A technician from ReVision Energy installs one of the solar panels in a 22-panel, 6.6-kilowatt array at the home of Jim and Leza Colquhoun on Sail Mountain Road in Southwest Harbor last week. ISLANDER PHOTO BY LIZ GRAVES

Project may double MDI’s solar output

SOUTHWEST HARBOR — Jim Colquhoun could hardly contain his excitement when, last Wednesday afternoon, he watched his home electric meter “run backwards” after his new rooftop solar system was plugged in.

Colquhoun and his wife, Leza, watched the equipment, which took about a day and a half to install, with pride. They paid for the system up front, he said, and figure they will recoup the cost in the form of lower electricity costs in about seven years.

The project is part of Solarize MDI, a collaborative effort of local advocacy group A Climate to Thrive (ACTT) and solar firm ReVision energy to increase the adoption of small-scale solar electricity at homes and businesses. The project ends July 15. The reason for the push is the possibility of changes in federal and state rules and incentives.

A federal tax credit is set to be reduced in 2019, ACTT director Joe Blotnick said. But more significant, he said, is a proposed 10 percent reduction in “net metering” rates and further reductions in future years per Maine Public Utility Commission rules. “Net metering” refers to the rates the power company – in this area’s case, Emera Maine – is obliged to pay small electricity producers for the power their systems feed back into the grid. But anybody installing this year is grandfathered under the current rates, Blotnick said.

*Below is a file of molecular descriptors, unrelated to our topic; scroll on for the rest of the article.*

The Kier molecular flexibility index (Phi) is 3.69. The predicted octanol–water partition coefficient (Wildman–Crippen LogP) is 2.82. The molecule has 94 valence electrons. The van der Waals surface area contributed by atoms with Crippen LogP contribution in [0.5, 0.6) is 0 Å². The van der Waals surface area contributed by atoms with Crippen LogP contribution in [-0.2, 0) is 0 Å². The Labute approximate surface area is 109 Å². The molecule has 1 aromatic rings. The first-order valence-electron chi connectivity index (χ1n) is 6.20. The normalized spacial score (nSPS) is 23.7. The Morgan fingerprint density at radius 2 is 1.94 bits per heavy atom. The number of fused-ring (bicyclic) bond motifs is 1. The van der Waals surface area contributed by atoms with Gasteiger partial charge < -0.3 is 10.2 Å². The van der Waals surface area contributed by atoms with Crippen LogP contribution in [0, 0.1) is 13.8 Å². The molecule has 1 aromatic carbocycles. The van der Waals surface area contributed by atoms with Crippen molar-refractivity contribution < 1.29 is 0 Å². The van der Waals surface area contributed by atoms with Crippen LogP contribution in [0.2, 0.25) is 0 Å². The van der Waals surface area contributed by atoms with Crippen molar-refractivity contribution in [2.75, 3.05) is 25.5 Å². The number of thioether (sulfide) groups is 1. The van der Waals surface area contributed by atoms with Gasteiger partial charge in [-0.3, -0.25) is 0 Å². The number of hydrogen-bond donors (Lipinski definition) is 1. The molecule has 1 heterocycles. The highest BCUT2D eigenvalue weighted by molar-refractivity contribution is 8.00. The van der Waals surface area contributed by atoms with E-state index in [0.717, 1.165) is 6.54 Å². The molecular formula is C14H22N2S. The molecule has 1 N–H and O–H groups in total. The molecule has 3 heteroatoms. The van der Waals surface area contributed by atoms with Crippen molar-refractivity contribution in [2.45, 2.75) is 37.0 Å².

Town governments and businesses also are getting in on the action. The Bar Harbor Public Works complex is home to two photovoltaic arrays, one that powers the buildings there but is owned by ReVision under a power purchase agreement (PPA) and one that is owned by the members of a Community Solar Farm (CSF) association. A PPA project for the public works facility in Mount Desert also is in the works.

Businesses including Classic Boat Shop, Peekytoe Provisions and Old Dog Baking Company are incorporating solar arrays into their operations.

“I am excited to move my baking and household use of energy to solar,” Steve Anastasia of Old Dog Baking said. “It means that I am getting closer to a carbon neutral operation. The 6-kilowatt system that my house-business is getting will cost me less than my monthly electric bill after the federal tax credit. Additionally, I am receiving a rebate check for about $1,800 from ReVision” through the Solarize MDI program.”

Jennifer Albee of ReVision said the immediate goal is to double solar energy production on MDI, and they’re halfway there with nearly $1 million worth of installations complete or under contract.

The first step for a home or business contemplating a ground or rooftop installation, she said, is to call the power company and request their usage information from the last 12 months. A south-facing roof is no longer a requirement. “You only lose 10-15 percent capacity on an east or west facing roof,” Albee said.

Maintenance on the systems is minimal, she said. In the winter, there’s so much less solar energy available that it may not be necessary to keep panels clear of snow. “If your panels are covered in snow in February, you’re not missing much,” she said.

Special loans to finance solar projects are available from Bar Harbor Banking and Trust and from ReVision.



Liz Graves

Liz Graves

Reporter at Mount Desert Islander
Former Islander reporter and editor Liz Graves grew up in California and came to Maine as a schooner sailor.

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